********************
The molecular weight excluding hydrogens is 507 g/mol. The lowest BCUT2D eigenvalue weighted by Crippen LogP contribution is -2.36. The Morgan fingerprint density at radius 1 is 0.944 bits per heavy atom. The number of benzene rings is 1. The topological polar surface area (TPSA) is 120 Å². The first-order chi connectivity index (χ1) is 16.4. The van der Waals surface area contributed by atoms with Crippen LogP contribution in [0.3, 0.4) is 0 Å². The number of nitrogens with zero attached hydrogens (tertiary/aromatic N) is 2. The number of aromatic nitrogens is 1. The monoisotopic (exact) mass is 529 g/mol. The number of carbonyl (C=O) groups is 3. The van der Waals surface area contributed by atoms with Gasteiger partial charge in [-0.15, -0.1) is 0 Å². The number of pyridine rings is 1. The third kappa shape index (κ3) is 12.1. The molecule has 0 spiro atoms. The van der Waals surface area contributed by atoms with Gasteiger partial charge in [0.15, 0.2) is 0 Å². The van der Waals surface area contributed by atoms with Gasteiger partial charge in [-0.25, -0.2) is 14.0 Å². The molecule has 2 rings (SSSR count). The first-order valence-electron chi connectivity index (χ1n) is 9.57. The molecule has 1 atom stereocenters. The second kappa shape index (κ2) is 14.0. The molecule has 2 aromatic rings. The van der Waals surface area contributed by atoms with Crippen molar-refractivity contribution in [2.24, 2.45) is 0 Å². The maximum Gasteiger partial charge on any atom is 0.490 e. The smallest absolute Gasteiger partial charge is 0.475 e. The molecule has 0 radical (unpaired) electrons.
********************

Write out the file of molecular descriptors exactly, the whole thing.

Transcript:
The molecular weight excluding hydrogens is 507 g/mol. The lowest BCUT2D eigenvalue weighted by Crippen LogP contribution is -2.36. The Morgan fingerprint density at radius 1 is 0.944 bits per heavy atom. The number of benzene rings is 1. The topological polar surface area (TPSA) is 120 Å². The first-order chi connectivity index (χ1) is 16.4. The van der Waals surface area contributed by atoms with Crippen LogP contribution in [0.3, 0.4) is 0 Å². The number of nitrogens with zero attached hydrogens (tertiary/aromatic N) is 2. The number of aromatic nitrogens is 1. The monoisotopic (exact) mass is 529 g/mol. The number of carbonyl (C=O) groups is 3. The van der Waals surface area contributed by atoms with Gasteiger partial charge in [-0.15, -0.1) is 0 Å². The number of pyridine rings is 1. The third kappa shape index (κ3) is 12.1. The molecule has 0 spiro atoms. The van der Waals surface area contributed by atoms with Gasteiger partial charge in [0.15, 0.2) is 0 Å². The van der Waals surface area contributed by atoms with Gasteiger partial charge in [-0.25, -0.2) is 14.0 Å². The molecule has 2 rings (SSSR count). The first-order valence-electron chi connectivity index (χ1n) is 9.57. The molecule has 1 atom stereocenters. The second kappa shape index (κ2) is 14.0. The molecule has 2 aromatic rings. The van der Waals surface area contributed by atoms with Crippen molar-refractivity contribution in [2.24, 2.45) is 0 Å². The maximum Gasteiger partial charge on any atom is 0.490 e. The smallest absolute Gasteiger partial charge is 0.475 e. The molecule has 0 radical (unpaired) electrons.